Thursday, February 21, 2013

Whitney Broadway


I decided to learn what I could about the Maitland Art Center's Artist's in Action program. The program reflects the spirit of founder André Smith’s Research Studio and the current mission of the institution. This program provides non-residential studio space to  established or emerging artists for the professional practice and research of fine art. This program is an exciting opportunity to interact with Center’s community of artists and art enthusiasts while working in this uniquely rich and historic environment.

A fixture at the institution for many years, the acclaimed Artist-in-Action program takes place at the historic Maitland Art Center (originally André Smith’s Research Studio). In Smith’s day, famous artists were invited to live and work at the Research Studio in the winter months, including luminaries Milton Avery and Ralston Crawford.

Whitney Broadaway grew up in Sebring, Florida and received her Bachelor’s of Fine Arts with a focus in Printmaking from the University of Central Florida in 2010. During her degree, Broadaway studied printmaking, ceramics, and the book arts extensively. She has interned with the Museum of Florida Art and Culture as well as Flying Horse Press. Whitney is currently the Book Conservator for the Special Collections & University Archives department of the UCF Libraries. There she is in charge of conserving and repairing material, as well as coordinating and judging the annual Book Arts Competition.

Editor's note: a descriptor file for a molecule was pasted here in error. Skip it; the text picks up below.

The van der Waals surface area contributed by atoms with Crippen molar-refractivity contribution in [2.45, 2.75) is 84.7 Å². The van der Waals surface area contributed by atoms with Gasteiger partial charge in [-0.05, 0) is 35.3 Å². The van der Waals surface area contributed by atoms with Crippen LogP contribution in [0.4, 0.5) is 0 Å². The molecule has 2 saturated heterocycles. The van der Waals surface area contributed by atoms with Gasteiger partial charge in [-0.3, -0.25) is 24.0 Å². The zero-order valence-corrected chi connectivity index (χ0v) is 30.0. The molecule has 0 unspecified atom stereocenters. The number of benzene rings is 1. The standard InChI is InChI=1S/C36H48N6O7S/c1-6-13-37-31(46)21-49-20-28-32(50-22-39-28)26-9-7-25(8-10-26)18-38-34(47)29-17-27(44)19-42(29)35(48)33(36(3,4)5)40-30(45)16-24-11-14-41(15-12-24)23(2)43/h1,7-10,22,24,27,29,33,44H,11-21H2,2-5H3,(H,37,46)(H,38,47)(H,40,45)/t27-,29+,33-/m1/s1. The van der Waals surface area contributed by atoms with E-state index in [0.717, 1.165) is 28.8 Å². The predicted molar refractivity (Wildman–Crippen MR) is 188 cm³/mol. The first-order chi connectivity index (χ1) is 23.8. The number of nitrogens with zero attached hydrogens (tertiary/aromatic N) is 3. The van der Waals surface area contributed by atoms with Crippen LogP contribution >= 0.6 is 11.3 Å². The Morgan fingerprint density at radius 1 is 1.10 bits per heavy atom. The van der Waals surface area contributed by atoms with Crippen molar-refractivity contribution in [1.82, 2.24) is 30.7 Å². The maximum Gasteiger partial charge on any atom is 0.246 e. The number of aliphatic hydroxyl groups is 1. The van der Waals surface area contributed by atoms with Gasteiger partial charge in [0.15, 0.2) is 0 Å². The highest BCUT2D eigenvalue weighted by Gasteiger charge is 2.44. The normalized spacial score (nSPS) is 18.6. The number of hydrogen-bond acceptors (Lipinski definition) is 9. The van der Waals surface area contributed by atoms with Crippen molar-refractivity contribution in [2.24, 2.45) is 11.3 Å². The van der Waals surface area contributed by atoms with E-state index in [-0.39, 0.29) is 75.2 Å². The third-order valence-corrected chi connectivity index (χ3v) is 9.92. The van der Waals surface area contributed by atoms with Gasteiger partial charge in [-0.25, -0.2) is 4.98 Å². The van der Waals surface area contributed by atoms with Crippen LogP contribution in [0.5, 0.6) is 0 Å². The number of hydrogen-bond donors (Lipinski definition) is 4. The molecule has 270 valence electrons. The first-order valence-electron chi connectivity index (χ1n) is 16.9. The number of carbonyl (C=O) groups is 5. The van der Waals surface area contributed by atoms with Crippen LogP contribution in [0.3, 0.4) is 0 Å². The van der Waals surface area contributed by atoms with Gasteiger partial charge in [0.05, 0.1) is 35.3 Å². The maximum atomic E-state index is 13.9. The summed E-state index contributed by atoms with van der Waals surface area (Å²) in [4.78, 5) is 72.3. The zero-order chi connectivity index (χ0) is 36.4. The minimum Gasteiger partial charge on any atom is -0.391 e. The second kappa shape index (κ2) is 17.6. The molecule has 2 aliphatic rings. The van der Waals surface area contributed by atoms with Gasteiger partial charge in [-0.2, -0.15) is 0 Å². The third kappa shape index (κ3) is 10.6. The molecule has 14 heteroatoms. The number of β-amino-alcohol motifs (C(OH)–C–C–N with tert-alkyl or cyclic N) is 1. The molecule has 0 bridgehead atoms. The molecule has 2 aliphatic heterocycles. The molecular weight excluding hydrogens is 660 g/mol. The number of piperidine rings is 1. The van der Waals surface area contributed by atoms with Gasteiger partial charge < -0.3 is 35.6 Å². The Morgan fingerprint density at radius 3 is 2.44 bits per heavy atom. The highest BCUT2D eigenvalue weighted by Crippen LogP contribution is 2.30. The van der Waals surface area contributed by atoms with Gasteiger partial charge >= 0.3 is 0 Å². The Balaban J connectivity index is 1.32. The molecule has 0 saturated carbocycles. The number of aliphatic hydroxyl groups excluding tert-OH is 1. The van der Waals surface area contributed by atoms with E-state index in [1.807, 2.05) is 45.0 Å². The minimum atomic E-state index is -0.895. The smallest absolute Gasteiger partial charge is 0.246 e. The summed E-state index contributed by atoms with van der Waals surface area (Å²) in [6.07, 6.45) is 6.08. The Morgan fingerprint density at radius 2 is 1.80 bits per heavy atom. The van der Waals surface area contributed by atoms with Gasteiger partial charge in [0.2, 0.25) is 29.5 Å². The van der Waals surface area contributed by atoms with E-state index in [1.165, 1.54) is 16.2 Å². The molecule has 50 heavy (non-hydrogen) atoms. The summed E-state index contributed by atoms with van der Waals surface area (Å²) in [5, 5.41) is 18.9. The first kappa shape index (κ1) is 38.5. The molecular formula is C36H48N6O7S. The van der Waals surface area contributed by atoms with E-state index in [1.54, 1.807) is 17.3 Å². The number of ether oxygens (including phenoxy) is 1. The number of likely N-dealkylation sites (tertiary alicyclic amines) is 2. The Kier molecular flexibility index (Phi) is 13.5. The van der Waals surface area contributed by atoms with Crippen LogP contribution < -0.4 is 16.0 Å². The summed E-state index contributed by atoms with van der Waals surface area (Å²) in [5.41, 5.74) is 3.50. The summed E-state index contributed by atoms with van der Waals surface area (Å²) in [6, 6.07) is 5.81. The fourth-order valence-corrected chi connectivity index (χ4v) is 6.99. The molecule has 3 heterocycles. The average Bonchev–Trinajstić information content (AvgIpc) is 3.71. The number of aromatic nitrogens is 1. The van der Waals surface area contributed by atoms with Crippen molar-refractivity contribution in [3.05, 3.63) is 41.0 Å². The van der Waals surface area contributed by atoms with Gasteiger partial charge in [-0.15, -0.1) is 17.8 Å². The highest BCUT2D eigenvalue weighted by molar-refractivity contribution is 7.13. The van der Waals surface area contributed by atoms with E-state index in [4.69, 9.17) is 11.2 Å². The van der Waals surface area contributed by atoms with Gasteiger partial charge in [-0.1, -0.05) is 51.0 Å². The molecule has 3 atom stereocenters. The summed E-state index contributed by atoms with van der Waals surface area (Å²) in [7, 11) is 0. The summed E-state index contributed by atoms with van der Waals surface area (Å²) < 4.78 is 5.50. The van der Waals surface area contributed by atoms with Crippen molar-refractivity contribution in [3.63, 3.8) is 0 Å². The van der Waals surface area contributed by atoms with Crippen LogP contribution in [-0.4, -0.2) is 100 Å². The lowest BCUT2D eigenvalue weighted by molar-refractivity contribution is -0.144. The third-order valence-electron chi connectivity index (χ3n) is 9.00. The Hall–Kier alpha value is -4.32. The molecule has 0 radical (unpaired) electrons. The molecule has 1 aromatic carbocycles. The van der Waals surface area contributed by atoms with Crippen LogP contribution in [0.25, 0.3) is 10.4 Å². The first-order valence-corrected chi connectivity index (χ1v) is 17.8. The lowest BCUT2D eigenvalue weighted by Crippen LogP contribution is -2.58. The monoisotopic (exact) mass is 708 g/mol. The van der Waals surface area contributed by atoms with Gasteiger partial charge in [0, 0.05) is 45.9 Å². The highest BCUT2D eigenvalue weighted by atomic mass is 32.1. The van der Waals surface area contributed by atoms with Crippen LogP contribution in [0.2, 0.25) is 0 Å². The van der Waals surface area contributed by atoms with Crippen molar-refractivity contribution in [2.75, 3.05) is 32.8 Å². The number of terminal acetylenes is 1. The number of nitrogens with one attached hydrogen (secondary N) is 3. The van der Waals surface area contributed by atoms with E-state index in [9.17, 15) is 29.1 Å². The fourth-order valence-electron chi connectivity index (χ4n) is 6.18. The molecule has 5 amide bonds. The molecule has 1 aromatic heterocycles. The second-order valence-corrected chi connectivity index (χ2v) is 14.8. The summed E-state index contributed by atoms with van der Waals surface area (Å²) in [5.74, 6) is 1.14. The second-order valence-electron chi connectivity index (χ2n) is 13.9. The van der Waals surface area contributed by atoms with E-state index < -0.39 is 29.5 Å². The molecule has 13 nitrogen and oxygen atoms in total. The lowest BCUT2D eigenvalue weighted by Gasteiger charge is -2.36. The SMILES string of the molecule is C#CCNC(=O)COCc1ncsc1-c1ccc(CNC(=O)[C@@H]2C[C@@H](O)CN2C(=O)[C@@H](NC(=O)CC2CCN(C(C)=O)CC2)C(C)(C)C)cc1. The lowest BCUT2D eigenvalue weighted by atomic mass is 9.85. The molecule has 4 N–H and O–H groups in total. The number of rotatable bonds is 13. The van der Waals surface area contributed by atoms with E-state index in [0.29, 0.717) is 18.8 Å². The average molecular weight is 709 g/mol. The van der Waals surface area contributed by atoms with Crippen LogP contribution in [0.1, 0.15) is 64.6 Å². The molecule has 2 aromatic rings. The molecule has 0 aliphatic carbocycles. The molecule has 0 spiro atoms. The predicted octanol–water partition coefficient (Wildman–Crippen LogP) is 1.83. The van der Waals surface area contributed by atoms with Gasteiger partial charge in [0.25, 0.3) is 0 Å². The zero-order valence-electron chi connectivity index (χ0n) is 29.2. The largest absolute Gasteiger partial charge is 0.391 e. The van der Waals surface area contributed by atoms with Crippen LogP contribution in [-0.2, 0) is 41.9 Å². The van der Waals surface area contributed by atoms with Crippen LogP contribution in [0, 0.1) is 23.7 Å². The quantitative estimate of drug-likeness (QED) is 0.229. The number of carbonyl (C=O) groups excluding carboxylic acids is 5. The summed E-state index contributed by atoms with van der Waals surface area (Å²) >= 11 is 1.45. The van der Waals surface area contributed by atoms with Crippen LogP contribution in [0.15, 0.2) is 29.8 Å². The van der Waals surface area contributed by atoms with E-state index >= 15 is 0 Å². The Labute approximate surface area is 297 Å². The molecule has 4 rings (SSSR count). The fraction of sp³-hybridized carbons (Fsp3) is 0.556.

Whitney's studio at the Arts Center was bright and light filled. Whitney's recent prints integrate elaborate floral patters similar to work done at the turn of the century. One plate had delicate line work where she had to carve away the areas around the lines which takes amazing patience. As she worked on carving lino plates, she sang along with the tunes on her laptop. I began singing along as well. Pink Floyd began playing and Whitney told me about a video that had the Dark Side of the Moon dubbed over The Wizard of Oz and the music synced perfectly. A huge steel print press stood in the corner of the studio. It once belonged to André Smith so it is a historical relic. It has sat unused for years and Whitney is trying to let the Arts Center committee realize that the press needs to be used so all the working parts are active and lubricated. I felt like a bit of a dinosaur working next to this young artist, so I can identify with the idea that no matter how old you might be you should stay active every day.  I hope the press wheel once again turns to create a new generation of prints.

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